The Feynman triangle can be recovered from \(\mathcal {T}_M\) with the method discussed by Aitchison and Pasquier [42], where the isobar approximation for \(\mathbf {1} \rightarrow \mathbf {3}\) decays was studied. Using their inversion technique, it was found that the Feynman triangle can be written as a dispersive integral over the isobar invariant mass as in Ref. [45], plus additional terms. The latter are real in the physical region, but cure the below threshold singularities shown in the Bmatrix. The additional terms also cancel the logarithmic divergence, leaving a finite amplitude. The addition of terms which cancel the unphysical singularities can be traced to what is chosen for \(\mathcal {R}\). The Rmatrix has the freedom to absorb these differences as they modify the structure below threshold, leaving the physical region unchanged.
Removal of unphysical singularities
As shown, the Bmatrix parameterization contains additional singularities which do not match the expected analytic behavior of the amplitudes. This happens in both our formulation and Mai et al. [45]. The formalism only considers unitarity, which constrains the singularities in the physical region. Imposing additional constraints from analyticity would in principle remove these extraneous singularities, as in the \(\mathbf {2}\rightarrow \mathbf {2}\) case. One possible venue for improving that is to substitute the Bmatrix kernels, Eq. (34), with the Feynman one. This is in the same spirit of the Chew–Mandelstam phase space in the \(\mathbf {2}\rightarrow \mathbf {2}\) parameterizations, which removes the unphysical singularities of the phase space. Although the kernels will now have the proper analytic structure (no physical sheet singularities except for the unitarity cut), the resulting amplitude will still contain singularities from iterating the kernel. Consider the solution for \(\widetilde{ \mathcal {A} }_{33}\) in Eq. (33b), where the kernel is replaced by the Feynman one, \(\mathcal {K}_{33} \rightarrow \mathcal {K}_{33}^{F}\), where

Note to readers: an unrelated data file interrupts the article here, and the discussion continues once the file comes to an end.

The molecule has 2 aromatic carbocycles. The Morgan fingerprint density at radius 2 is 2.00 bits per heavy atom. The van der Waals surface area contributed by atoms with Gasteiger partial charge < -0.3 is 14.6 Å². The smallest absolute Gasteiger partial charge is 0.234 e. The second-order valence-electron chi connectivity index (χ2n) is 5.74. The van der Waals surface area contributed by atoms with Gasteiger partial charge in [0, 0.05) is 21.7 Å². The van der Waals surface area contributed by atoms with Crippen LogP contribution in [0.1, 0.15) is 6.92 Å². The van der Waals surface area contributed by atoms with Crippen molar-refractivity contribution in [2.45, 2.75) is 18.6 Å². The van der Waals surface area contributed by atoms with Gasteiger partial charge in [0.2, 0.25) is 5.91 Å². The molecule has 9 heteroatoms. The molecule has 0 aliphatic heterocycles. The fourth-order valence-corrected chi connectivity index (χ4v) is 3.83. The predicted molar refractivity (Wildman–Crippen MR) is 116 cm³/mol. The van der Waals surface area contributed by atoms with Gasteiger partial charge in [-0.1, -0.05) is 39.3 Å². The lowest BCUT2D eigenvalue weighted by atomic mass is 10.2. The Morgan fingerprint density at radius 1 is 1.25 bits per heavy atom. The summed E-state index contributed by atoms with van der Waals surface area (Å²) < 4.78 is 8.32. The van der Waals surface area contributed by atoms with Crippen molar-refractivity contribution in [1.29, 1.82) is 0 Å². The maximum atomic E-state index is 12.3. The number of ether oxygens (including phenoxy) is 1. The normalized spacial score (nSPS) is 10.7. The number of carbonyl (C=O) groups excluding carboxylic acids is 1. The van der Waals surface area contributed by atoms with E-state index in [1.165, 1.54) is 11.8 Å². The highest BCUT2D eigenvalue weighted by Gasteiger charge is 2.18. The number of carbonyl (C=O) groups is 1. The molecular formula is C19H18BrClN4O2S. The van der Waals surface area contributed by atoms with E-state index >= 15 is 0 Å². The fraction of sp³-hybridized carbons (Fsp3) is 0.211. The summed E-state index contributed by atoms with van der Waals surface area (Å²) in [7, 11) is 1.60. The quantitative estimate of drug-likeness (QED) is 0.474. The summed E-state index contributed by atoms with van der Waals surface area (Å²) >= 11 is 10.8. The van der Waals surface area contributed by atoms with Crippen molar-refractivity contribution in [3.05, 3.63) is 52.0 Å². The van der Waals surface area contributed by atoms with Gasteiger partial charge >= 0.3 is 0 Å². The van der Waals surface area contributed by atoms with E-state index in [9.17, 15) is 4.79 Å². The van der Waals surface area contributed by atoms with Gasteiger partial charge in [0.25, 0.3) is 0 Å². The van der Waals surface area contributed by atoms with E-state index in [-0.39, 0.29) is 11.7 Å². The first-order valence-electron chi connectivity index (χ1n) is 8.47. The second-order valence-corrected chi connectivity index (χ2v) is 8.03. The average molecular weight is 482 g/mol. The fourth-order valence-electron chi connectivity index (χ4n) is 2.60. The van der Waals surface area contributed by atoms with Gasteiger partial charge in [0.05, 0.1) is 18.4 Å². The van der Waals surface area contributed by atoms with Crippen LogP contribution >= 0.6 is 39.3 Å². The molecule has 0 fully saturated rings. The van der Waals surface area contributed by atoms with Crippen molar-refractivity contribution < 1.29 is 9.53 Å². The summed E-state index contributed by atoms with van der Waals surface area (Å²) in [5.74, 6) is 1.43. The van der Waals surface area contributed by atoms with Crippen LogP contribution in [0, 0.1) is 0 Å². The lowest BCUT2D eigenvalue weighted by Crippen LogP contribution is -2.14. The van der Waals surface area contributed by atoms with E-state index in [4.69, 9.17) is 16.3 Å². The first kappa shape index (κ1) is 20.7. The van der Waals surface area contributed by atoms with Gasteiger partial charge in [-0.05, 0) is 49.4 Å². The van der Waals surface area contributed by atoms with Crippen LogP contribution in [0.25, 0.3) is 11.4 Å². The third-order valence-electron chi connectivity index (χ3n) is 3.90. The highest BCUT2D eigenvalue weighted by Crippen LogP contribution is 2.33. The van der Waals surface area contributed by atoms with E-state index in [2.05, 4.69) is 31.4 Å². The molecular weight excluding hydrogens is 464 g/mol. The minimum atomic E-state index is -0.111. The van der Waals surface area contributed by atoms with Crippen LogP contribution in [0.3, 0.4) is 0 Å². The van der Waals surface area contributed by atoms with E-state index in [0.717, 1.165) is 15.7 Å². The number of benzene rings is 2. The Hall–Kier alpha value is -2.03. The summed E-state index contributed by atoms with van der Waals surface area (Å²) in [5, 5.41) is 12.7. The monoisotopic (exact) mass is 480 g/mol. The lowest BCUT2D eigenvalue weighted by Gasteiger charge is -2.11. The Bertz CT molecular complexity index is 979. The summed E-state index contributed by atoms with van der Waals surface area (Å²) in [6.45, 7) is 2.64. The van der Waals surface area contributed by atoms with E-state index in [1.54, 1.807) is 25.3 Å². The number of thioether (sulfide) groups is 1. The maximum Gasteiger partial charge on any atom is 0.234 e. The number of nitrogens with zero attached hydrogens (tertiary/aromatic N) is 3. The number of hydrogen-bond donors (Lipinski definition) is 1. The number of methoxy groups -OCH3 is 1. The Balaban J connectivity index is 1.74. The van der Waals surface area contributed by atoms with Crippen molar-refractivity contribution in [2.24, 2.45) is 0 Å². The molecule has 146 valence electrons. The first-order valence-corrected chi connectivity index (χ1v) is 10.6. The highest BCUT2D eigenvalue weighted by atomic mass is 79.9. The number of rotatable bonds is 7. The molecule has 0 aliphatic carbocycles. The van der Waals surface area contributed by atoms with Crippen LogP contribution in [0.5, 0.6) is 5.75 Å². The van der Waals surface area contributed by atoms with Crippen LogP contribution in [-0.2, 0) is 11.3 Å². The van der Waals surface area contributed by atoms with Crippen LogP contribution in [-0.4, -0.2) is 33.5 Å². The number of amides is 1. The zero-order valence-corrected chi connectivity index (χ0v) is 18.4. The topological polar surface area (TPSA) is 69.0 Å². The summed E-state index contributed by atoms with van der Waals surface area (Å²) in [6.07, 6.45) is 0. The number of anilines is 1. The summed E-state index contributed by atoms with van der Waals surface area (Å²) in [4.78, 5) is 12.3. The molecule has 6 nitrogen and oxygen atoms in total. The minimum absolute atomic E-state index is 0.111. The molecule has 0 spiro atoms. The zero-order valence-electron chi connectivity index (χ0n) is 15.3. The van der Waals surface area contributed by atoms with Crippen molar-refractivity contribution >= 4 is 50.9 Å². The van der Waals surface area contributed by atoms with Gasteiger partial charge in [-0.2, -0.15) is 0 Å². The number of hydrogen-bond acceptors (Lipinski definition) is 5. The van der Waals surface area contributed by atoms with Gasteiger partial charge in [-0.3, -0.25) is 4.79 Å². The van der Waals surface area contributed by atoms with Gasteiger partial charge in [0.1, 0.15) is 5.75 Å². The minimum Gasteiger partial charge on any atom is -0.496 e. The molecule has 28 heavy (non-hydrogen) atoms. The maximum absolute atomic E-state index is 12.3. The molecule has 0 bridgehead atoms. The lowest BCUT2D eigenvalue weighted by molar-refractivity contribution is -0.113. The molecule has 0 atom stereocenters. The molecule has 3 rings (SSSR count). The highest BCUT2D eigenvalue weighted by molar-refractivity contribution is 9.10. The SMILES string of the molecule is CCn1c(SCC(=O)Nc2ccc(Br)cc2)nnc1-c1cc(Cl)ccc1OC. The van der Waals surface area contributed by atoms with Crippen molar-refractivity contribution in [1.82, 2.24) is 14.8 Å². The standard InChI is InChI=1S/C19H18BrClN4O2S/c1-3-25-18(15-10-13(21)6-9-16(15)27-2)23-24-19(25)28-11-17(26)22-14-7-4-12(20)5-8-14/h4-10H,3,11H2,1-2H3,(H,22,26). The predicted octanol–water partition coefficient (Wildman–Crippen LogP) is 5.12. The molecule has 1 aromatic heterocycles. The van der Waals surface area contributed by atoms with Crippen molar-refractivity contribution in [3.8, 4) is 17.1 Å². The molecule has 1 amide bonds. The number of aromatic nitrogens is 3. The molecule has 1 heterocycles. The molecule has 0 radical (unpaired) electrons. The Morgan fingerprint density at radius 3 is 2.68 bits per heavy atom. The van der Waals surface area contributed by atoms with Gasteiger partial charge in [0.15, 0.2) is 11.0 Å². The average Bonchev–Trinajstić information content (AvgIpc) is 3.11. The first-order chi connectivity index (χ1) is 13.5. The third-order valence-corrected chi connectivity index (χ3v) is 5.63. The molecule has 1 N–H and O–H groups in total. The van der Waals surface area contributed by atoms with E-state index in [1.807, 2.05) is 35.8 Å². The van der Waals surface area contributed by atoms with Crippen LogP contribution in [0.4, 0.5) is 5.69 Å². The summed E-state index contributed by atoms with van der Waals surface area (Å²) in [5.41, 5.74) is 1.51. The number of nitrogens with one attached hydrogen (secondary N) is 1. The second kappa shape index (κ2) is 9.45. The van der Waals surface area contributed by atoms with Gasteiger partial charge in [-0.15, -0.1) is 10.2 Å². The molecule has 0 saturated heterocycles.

Now expand the solution Eq. (33b) in an infinite series,
The first term is the kernel, composed of Feynman diagrams which have the correct analytic properties. Let the kernel consist only of the triangle diagram, then the second term is two Feynman triangles joined with a \(\tau \)function. The equivalent Feynman diagram would have two exchanges integrated over the fourmomenta, which is not equivalent to what is shown in Eq. (60) due to the \(\tau \)function. This diagram, as well as the higherorder ones, contain nonanalyticities in a similar manner to what was shown for the triangle diagram. The unintegrated singularities from the phase space are always present. Therefore the simple kernel substitution does not produce the correct analytic behavior in the Bmatrix solution. However, it can still be advantageous, as it corrects some of the unphysical singularities in the present Bmatrix solution.
The remaining singularities should disappear if one was to solve the proper Bethe–Salpeter equations of the underlying QFT. The Bmatrix parameterization is indeed reminiscent of that for \(\mathbf {2}\rightarrow \mathbf {2}\) scattering. We examine some differences between these formalisms. The Bmatrix parameterization is a covariant integral equation for the onshell isobar–spectator amplitudes. It satisfies unitarity relations and does not have additional imposed constraints from analyticity. Thus, for complex energies on the physical Riemann sheet, the Bmatrix parameterization contains the unitarity cut, and has additional ssingularities from the \(\tau \) and OPE.
The Bethe–Salpeter equation is a covariant integral equations that incorporate an infinite number of exchanges for any given QFT [48]. Solving it amounts to summation of exchange diagrams, similarly to the Bmatrix. The resulting amplitudes are analytic functions in the complex splane, as the QFT amplitudes inherently obey analyticity constraints. The physical sheet thus has only the allowed singularities, such as the unitarity cut and possible bound state poles. LippmannScwhinger equations are nonrelativistic equations for the scattering amplitude in a given potential model. The Bmatrix has similarities to the LippmannSchwinger equations in that both involve in a threedimensional integral over the momenta [45]. In this work however, we focus on the physical region, and truncate the isobar mass integration appropriately. Conversely, the Bethe–Salpeter equation contains integrations over fourmomenta, which results in integrating over the offshell behavior of the amplitude. Introducing dispersive integrations in the Bmatrix amounts to the same procedure, and would remove the unphysical singularities.